Student forgotten in cell for 5 days will sue DEA

May 3, 2012

CNN on May 2, 2012 released the following:

“By Alan Duke, CNN

Los Angeles (CNN) — A San Diego college student filed a legal claim Wednesday for damages suffered when he was left handcuffed and without food or water in a Drug Enforcement Administration holding cell for five days last month.

A DEA statement said Daniel Chong, 23, was “accidentally left” in a holding cell.

“Accidentally? He almost died,” said Chong’s lawyer, Gene Iredale. “It’s inexplicable.”

Chong drank his own urine to survive as his cries for help were ignored by federal agents and inmates in nearby cells, Iredale said.

The fifth-year engineering student at the University of California, San Diego, was detained on the morning of April 21, a Saturday, when DEA agents raided a house they suspected was being used to distribute MDMA, commonly known as ecstasy.

A multi-agency narcotics task force including state agents detained nine people and seized about 18,000 MDMA pills, marijuana, prescription medications, hallucinogenic mushrooms, several guns and thousands of rounds of ammunition from the house, the DEA said.

Chong admitted going to the house “to get high with his friends,” the DEA said. He later told a San Diego TV station that he knew nothing about the other drugs and guns. He was never formally arrested or charged, the DEA said.

The agents sent seven suspects to county jail and released another person, but Chong “was accidentally left in one of the cells,” the DEA said. The agency did not explain how he was forgotten for five days in the small, windowless cell.

It wasn’t until the afternoon of Wednesday, April 25, that an agent opened the steel door to Chong’s cell and found the handcuffed student, Iredale said.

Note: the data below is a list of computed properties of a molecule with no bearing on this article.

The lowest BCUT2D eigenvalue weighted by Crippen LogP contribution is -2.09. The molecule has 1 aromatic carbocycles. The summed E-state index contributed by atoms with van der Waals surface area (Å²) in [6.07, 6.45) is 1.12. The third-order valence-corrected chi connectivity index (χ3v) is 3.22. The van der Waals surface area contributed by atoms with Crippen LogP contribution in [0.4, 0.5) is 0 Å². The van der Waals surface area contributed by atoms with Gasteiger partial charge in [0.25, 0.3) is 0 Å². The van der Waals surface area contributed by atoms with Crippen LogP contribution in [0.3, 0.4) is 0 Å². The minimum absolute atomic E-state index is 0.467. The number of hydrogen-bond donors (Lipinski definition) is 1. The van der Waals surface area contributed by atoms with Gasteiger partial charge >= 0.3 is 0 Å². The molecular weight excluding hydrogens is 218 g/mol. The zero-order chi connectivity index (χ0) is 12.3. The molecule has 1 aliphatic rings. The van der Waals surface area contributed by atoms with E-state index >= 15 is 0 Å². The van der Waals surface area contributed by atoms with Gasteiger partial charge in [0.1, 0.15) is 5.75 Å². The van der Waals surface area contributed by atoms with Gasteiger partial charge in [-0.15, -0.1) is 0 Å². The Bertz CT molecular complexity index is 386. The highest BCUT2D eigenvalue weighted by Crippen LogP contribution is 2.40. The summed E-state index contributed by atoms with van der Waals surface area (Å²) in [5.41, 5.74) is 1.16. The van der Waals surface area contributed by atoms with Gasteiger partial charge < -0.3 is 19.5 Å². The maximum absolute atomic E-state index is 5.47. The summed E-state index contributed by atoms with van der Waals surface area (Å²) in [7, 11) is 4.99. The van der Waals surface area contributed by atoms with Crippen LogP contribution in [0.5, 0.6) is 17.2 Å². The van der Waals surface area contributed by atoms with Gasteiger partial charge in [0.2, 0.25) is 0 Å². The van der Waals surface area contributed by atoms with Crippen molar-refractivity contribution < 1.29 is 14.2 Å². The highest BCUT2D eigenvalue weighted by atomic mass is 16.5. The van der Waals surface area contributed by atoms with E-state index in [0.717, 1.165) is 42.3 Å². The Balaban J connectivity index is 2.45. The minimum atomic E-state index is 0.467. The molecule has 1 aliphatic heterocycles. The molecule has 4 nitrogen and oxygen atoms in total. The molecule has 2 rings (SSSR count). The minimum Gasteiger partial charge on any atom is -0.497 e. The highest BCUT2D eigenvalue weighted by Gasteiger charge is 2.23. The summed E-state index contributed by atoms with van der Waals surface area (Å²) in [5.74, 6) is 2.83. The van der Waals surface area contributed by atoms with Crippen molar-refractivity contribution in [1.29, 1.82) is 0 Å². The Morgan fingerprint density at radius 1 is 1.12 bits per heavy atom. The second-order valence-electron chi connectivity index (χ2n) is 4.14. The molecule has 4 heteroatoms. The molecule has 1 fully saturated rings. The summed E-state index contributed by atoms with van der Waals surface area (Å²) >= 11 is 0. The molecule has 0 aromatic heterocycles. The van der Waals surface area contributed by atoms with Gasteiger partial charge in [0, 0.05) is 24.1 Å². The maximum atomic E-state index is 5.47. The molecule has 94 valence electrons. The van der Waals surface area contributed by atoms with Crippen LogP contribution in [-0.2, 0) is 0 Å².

“Even if they forgot him for the weekend, there is no account for how they could have left him there for three full business days,” Iredale said.

The acting special agent in charge of the DEA’s San Diego office said he was “deeply troubled” by the incident and he offered his “deepest apologies” to Chong.

“This event is not indicative of the high standards that I hold my employees to,” William Sherman said. “I have personally ordered an extensive review of our policies and procedures.”

On Wednesday, Iredale filed a damage claim with the DEA, which he said is the beginning of the process for a civil suit in federal court.

“He began hallucinating sometime around the end of the second or start of the third day,” Iredale said. “At some point, he wanted to kill himself because of pain.”

Not knowing why he was being kept in the cell without food, water or a toilet for so long confused him, Iredale said.

He lost track of time in the dark cell, his lawyer said. “At the end, he just wanted to die because he was crazy.”

Chong contorted himself to shift his handcuffed arms from behind his back to the front, Iredale said. This allowed him to use his eyeglasses to scratch a message to his family on his arm: “Sorry mom.”

He was rushed to a hospital, where he was kept in intensive care for two days, having been close to death from kidney failure, Iredale said.

The Cerritos, California, native is now recovering at home, he said.”

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Douglas McNabb – McNabb Associates, P.C.’s
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To find additional federal criminal news, please read Federal Criminal Defense Daily.

Douglas McNabb and other members of the U.S. law firm practice and write and/or report extensively on matters involving Federal Criminal Defense, INTERPOL Red Notice Removal, International Extradition Defense, OFAC SDN Sanctions Removal, International Criminal Court Defense, and US Seizure of Non-Resident, Foreign-Owned Assets. Because we have experience dealing with INTERPOL, our firm understands the inter-relationship that INTERPOL’s “Red Notice” brings to this equation.

The author of this blog is Douglas C. McNabb. Please feel free to contact him directly at mcnabb@mcnabbassociates.com or at one of the offices listed above.